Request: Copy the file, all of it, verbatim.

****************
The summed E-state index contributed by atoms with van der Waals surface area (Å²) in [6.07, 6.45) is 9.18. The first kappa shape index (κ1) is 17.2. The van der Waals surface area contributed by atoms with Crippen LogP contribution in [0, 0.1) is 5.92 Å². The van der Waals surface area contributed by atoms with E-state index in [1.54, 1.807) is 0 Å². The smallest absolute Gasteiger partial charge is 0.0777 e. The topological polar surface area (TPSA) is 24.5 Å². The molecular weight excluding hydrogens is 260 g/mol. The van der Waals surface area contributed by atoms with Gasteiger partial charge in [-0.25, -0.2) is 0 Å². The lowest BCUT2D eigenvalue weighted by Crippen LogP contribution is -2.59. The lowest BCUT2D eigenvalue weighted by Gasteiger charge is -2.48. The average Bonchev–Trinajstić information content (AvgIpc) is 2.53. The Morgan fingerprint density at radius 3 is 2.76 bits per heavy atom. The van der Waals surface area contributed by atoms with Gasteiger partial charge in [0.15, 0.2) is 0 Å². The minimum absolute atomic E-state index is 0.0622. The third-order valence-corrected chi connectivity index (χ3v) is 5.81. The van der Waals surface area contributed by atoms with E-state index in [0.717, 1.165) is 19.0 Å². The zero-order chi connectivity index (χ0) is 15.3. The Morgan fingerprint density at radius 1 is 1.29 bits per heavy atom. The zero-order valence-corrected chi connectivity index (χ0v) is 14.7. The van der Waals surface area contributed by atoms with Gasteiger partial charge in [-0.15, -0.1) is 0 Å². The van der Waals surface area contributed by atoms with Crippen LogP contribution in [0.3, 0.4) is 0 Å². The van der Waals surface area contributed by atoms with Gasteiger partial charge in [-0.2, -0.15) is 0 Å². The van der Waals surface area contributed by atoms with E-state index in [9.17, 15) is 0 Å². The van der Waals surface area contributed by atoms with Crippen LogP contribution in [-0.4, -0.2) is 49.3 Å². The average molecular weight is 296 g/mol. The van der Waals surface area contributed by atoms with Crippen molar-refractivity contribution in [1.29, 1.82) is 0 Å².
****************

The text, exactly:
The summed E-state index contributed by atoms with van der Waals surface area (Å²) in [6.07, 6.45) is 9.18. The first kappa shape index (κ1) is 17.2. The van der Waals surface area contributed by atoms with Crippen LogP contribution in [0, 0.1) is 5.92 Å². The van der Waals surface area contributed by atoms with E-state index in [1.54, 1.807) is 0 Å². The smallest absolute Gasteiger partial charge is 0.0777 e. The topological polar surface area (TPSA) is 24.5 Å². The molecular weight excluding hydrogens is 260 g/mol. The van der Waals surface area contributed by atoms with Gasteiger partial charge in [-0.25, -0.2) is 0 Å². The lowest BCUT2D eigenvalue weighted by Crippen LogP contribution is -2.59. The lowest BCUT2D eigenvalue weighted by Gasteiger charge is -2.48. The average Bonchev–Trinajstić information content (AvgIpc) is 2.53. The Morgan fingerprint density at radius 3 is 2.76 bits per heavy atom. The van der Waals surface area contributed by atoms with Gasteiger partial charge in [0.15, 0.2) is 0 Å². The minimum absolute atomic E-state index is 0.0622. The third-order valence-corrected chi connectivity index (χ3v) is 5.81. The van der Waals surface area contributed by atoms with E-state index in [0.717, 1.165) is 19.0 Å². The zero-order chi connectivity index (χ0) is 15.3. The Morgan fingerprint density at radius 1 is 1.29 bits per heavy atom. The zero-order valence-corrected chi connectivity index (χ0v) is 14.7. The van der Waals surface area contributed by atoms with Gasteiger partial charge in [-0.15, -0.1) is 0 Å². The van der Waals surface area contributed by atoms with Crippen LogP contribution in [0.3, 0.4) is 0 Å². The van der Waals surface area contributed by atoms with Gasteiger partial charge in [-0.2, -0.15) is 0 Å². The van der Waals surface area contributed by atoms with E-state index in [9.17, 15) is 0 Å². The van der Waals surface area contributed by atoms with Crippen LogP contribution in [-0.4, -0.2) is 49.3 Å². The average molecular weight is 296 g/mol. The van der Waals surface area contributed by atoms with Crippen molar-refractivity contribution in [1.29, 1.82) is 0 Å².